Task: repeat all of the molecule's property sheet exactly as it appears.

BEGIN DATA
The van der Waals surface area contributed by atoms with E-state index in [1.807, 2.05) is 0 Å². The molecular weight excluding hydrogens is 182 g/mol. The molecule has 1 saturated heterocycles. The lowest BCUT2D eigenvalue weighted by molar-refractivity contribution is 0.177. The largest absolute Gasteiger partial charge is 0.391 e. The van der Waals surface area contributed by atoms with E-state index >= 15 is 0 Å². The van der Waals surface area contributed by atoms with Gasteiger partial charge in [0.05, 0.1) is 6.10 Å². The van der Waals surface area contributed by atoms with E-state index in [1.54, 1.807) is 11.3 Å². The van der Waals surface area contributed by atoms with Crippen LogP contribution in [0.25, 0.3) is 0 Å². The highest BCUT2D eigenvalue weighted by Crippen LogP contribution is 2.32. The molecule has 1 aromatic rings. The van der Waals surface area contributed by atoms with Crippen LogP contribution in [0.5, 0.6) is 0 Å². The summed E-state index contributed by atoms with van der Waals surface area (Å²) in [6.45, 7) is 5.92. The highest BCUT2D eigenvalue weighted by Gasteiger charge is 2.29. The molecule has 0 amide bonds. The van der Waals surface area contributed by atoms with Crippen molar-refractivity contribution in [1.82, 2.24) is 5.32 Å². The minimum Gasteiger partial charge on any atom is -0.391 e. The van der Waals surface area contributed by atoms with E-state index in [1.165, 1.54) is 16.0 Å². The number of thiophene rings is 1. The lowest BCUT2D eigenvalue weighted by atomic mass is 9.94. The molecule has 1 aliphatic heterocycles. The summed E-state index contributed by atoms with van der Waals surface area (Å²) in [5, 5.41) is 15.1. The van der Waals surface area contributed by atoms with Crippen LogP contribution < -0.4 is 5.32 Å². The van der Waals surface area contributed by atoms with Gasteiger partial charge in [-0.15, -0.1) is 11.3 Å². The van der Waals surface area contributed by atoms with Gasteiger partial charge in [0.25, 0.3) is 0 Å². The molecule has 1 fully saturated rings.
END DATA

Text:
The van der Waals surface area contributed by atoms with E-state index in [1.807, 2.05) is 0 Å². The molecular weight excluding hydrogens is 182 g/mol. The molecule has 1 saturated heterocycles. The lowest BCUT2D eigenvalue weighted by molar-refractivity contribution is 0.177. The largest absolute Gasteiger partial charge is 0.391 e. The van der Waals surface area contributed by atoms with E-state index >= 15 is 0 Å². The van der Waals surface area contributed by atoms with Gasteiger partial charge in [0.05, 0.1) is 6.10 Å². The van der Waals surface area contributed by atoms with E-state index in [1.54, 1.807) is 11.3 Å². The van der Waals surface area contributed by atoms with Crippen LogP contribution in [0.25, 0.3) is 0 Å². The highest BCUT2D eigenvalue weighted by Crippen LogP contribution is 2.32. The molecule has 1 aromatic rings. The van der Waals surface area contributed by atoms with Crippen LogP contribution in [0.5, 0.6) is 0 Å². The summed E-state index contributed by atoms with van der Waals surface area (Å²) in [6.45, 7) is 5.92. The highest BCUT2D eigenvalue weighted by Gasteiger charge is 2.29. The molecule has 0 amide bonds. The van der Waals surface area contributed by atoms with Crippen molar-refractivity contribution in [1.82, 2.24) is 5.32 Å². The minimum Gasteiger partial charge on any atom is -0.391 e. The van der Waals surface area contributed by atoms with E-state index in [1.165, 1.54) is 16.0 Å². The number of thiophene rings is 1. The lowest BCUT2D eigenvalue weighted by atomic mass is 9.94. The molecule has 1 aliphatic heterocycles. The summed E-state index contributed by atoms with van der Waals surface area (Å²) in [5, 5.41) is 15.1. The van der Waals surface area contributed by atoms with Crippen LogP contribution < -0.4 is 5.32 Å². The van der Waals surface area contributed by atoms with Gasteiger partial charge in [-0.15, -0.1) is 11.3 Å². The van der Waals surface area contributed by atoms with Gasteiger partial charge in [0.25, 0.3) is 0 Å². The molecule has 1 fully saturated rings.